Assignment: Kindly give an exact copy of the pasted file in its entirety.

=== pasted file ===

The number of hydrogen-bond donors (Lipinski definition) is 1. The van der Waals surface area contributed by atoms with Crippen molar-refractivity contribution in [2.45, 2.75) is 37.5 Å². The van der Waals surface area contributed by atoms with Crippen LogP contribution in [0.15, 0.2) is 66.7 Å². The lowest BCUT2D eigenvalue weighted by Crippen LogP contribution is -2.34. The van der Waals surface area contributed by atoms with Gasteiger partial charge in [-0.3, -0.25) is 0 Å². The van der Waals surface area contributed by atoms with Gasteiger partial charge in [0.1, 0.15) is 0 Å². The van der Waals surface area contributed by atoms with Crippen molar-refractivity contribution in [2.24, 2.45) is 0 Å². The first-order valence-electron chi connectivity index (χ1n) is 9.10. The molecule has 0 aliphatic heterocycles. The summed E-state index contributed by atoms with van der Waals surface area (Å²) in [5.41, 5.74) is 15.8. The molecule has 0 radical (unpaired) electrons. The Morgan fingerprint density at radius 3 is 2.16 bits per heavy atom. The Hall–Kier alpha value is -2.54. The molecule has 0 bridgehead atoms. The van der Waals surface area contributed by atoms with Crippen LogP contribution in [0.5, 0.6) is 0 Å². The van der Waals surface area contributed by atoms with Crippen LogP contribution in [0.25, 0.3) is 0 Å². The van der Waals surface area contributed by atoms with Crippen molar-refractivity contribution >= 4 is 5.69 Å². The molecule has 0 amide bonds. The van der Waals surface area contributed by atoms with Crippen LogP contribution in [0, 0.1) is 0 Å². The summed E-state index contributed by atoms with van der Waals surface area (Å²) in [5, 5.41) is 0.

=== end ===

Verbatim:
The number of hydrogen-bond donors (Lipinski definition) is 1. The van der Waals surface area contributed by atoms with Crippen molar-refractivity contribution in [2.45, 2.75) is 37.5 Å². The van der Waals surface area contributed by atoms with Crippen LogP contribution in [0.15, 0.2) is 66.7 Å². The lowest BCUT2D eigenvalue weighted by Crippen LogP contribution is -2.34. The van der Waals surface area contributed by atoms with Gasteiger partial charge in [-0.3, -0.25) is 0 Å². The van der Waals surface area contributed by atoms with Gasteiger partial charge in [0.1, 0.15) is 0 Å². The van der Waals surface area contributed by atoms with Crippen molar-refractivity contribution in [2.24, 2.45) is 0 Å². The first-order valence-electron chi connectivity index (χ1n) is 9.10. The molecule has 0 aliphatic heterocycles. The summed E-state index contributed by atoms with van der Waals surface area (Å²) in [5.41, 5.74) is 15.8. The molecule has 0 radical (unpaired) electrons. The Morgan fingerprint density at radius 3 is 2.16 bits per heavy atom. The Hall–Kier alpha value is -2.54. The molecule has 0 bridgehead atoms. The van der Waals surface area contributed by atoms with Crippen LogP contribution in [0.5, 0.6) is 0 Å². The van der Waals surface area contributed by atoms with Crippen LogP contribution in [0.25, 0.3) is 0 Å². The van der Waals surface area contributed by atoms with Crippen molar-refractivity contribution >= 4 is 5.69 Å². The molecule has 0 amide bonds. The van der Waals surface area contributed by atoms with Crippen LogP contribution in [0, 0.1) is 0 Å². The summed E-state index contributed by atoms with van der Waals surface area (Å²) in [5, 5.41) is 0.